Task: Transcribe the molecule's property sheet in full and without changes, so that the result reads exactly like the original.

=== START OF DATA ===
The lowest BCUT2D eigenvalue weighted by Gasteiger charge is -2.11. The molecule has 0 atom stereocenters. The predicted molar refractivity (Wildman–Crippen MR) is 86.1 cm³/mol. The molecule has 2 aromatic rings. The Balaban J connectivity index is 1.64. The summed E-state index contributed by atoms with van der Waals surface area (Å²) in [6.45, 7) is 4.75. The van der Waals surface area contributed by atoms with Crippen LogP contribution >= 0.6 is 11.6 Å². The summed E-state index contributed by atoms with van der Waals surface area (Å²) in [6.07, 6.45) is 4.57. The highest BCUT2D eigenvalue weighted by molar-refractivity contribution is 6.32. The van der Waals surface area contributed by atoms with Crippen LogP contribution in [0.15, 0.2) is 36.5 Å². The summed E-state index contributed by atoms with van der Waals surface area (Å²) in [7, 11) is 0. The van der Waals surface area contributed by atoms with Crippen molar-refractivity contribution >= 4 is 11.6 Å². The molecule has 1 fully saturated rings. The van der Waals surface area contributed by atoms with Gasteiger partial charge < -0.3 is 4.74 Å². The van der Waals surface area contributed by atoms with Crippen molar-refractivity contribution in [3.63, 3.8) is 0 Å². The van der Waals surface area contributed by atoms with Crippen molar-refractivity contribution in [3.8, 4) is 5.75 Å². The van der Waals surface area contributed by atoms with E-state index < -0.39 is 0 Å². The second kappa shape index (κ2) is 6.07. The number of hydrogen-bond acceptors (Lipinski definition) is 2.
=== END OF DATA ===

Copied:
The lowest BCUT2D eigenvalue weighted by Gasteiger charge is -2.11. The molecule has 0 atom stereocenters. The predicted molar refractivity (Wildman–Crippen MR) is 86.1 cm³/mol. The molecule has 2 aromatic rings. The Balaban J connectivity index is 1.64. The summed E-state index contributed by atoms with van der Waals surface area (Å²) in [6.45, 7) is 4.75. The van der Waals surface area contributed by atoms with Crippen LogP contribution >= 0.6 is 11.6 Å². The summed E-state index contributed by atoms with van der Waals surface area (Å²) in [6.07, 6.45) is 4.57. The highest BCUT2D eigenvalue weighted by molar-refractivity contribution is 6.32. The van der Waals surface area contributed by atoms with Crippen LogP contribution in [0.15, 0.2) is 36.5 Å². The summed E-state index contributed by atoms with van der Waals surface area (Å²) in [7, 11) is 0. The van der Waals surface area contributed by atoms with Crippen molar-refractivity contribution >= 4 is 11.6 Å². The molecule has 1 fully saturated rings. The van der Waals surface area contributed by atoms with Gasteiger partial charge < -0.3 is 4.74 Å². The van der Waals surface area contributed by atoms with Crippen molar-refractivity contribution in [3.63, 3.8) is 0 Å². The van der Waals surface area contributed by atoms with Crippen molar-refractivity contribution in [3.8, 4) is 5.75 Å². The van der Waals surface area contributed by atoms with E-state index < -0.39 is 0 Å². The second kappa shape index (κ2) is 6.07. The number of hydrogen-bond acceptors (Lipinski definition) is 2.